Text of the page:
ACP tools and resources
Anticipatory care planning (ACP) is a process involving a number of steps. Here are four key steps that we have identified working with health and social care professionals actively involved in ACP. These steps are based on previous ihub work on ACP in Scotland. There are a range of tools and resources that can be used to support each of the four steps.
We plan to continue to develop and share new resources around these steps. We welcome any suggestions and feedback on your experiences. Please get in touch by emailing us at email@example.com.
Four steps to ACP
Find out more about each of the four steps to ACP
Preparation and planning
Health and care professionals must spend time planning how they will support ACP within their service or team. This involves: dedicating time and resources to undertake ACP effectively, ensuring that the person, their carers or a legal proxy are prepared and that staff have the appropriate knowledge and skills.
ACP is based on conversations between an individual and those who are supporting them. These conversations are not always straightforward and can involve discussing challenging or sensitive issues. It is essential that health and care professionals have the necessary skills and confidence to conduct these discussions in an effective and supportive way.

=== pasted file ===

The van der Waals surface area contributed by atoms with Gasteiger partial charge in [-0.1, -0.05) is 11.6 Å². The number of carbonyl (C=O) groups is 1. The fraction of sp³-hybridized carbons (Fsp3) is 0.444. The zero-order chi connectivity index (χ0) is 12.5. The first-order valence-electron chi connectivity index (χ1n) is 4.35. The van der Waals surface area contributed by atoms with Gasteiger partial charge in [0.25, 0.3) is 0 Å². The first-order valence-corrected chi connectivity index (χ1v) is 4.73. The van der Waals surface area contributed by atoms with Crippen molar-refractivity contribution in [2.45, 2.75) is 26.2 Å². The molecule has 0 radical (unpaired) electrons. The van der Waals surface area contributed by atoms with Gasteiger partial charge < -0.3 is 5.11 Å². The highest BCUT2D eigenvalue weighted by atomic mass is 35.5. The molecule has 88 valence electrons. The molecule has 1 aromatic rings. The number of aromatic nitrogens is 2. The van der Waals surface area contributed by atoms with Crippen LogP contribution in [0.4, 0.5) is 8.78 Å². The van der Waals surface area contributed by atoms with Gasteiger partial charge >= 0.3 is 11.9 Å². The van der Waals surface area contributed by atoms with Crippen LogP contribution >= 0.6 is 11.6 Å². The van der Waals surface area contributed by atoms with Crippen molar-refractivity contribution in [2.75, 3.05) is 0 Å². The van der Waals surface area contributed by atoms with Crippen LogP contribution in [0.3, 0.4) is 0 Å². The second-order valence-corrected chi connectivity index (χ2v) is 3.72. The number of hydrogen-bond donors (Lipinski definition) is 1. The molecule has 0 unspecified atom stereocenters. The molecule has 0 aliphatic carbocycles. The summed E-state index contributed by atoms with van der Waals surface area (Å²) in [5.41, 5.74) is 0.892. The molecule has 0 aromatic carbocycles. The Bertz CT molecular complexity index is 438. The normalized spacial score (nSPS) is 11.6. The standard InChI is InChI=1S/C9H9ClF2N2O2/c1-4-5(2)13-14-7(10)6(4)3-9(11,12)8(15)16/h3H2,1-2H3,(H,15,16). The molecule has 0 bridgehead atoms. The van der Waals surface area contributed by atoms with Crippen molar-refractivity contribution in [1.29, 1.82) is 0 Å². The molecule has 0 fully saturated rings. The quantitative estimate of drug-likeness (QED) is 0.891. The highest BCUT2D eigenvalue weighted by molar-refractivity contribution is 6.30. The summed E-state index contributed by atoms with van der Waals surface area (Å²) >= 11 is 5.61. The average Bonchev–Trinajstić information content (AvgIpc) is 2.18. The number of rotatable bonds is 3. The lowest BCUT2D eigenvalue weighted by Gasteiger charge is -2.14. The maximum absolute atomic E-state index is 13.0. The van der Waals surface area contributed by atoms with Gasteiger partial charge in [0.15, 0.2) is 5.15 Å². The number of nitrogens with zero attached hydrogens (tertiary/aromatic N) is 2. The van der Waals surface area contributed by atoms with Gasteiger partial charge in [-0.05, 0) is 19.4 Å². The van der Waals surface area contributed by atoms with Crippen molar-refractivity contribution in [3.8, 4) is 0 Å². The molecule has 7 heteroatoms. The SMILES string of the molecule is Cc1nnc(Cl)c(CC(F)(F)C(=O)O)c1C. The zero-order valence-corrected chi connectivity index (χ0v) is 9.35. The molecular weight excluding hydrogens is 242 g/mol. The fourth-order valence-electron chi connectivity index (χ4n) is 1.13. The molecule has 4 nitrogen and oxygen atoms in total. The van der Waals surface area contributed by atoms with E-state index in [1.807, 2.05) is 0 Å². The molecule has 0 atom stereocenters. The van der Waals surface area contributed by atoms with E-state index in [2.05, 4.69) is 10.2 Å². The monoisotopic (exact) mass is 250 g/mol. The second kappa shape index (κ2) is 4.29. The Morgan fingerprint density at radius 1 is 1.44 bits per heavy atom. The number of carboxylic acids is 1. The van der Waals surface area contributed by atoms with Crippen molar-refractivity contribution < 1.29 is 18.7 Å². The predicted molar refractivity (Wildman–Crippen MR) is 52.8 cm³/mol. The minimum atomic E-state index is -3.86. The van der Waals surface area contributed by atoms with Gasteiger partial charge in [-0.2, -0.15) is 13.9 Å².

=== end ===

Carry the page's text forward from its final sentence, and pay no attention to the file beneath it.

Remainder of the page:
Documentation and sharing
There are different tools and resources that support documentation of an ACP conversation. Using a particular ACP tool can be useful, but completion of a document should not be the focus of the conversation. There is no single form or document that suits every person or care setting. Making a clear record of goals, preferences and agreed decisions is important, as is sharing the anticipatory care plan with all that need to know.
ACP is not a one-off exercise. It is important that discussions, decisions, goals and preferences are reviewed regularly over time, particularly when health conditions or social situations change. Reviewing an ACP should include updating any relevant clinical record, such as the Essential ACP, The Recommended Summary Plan for Emergency Care and Treatment (ReSPECT) or the Key Information Summary. Transitions between care settings (for example: admission to hospital or a care home or discharge home) are times when review of the ACP is important.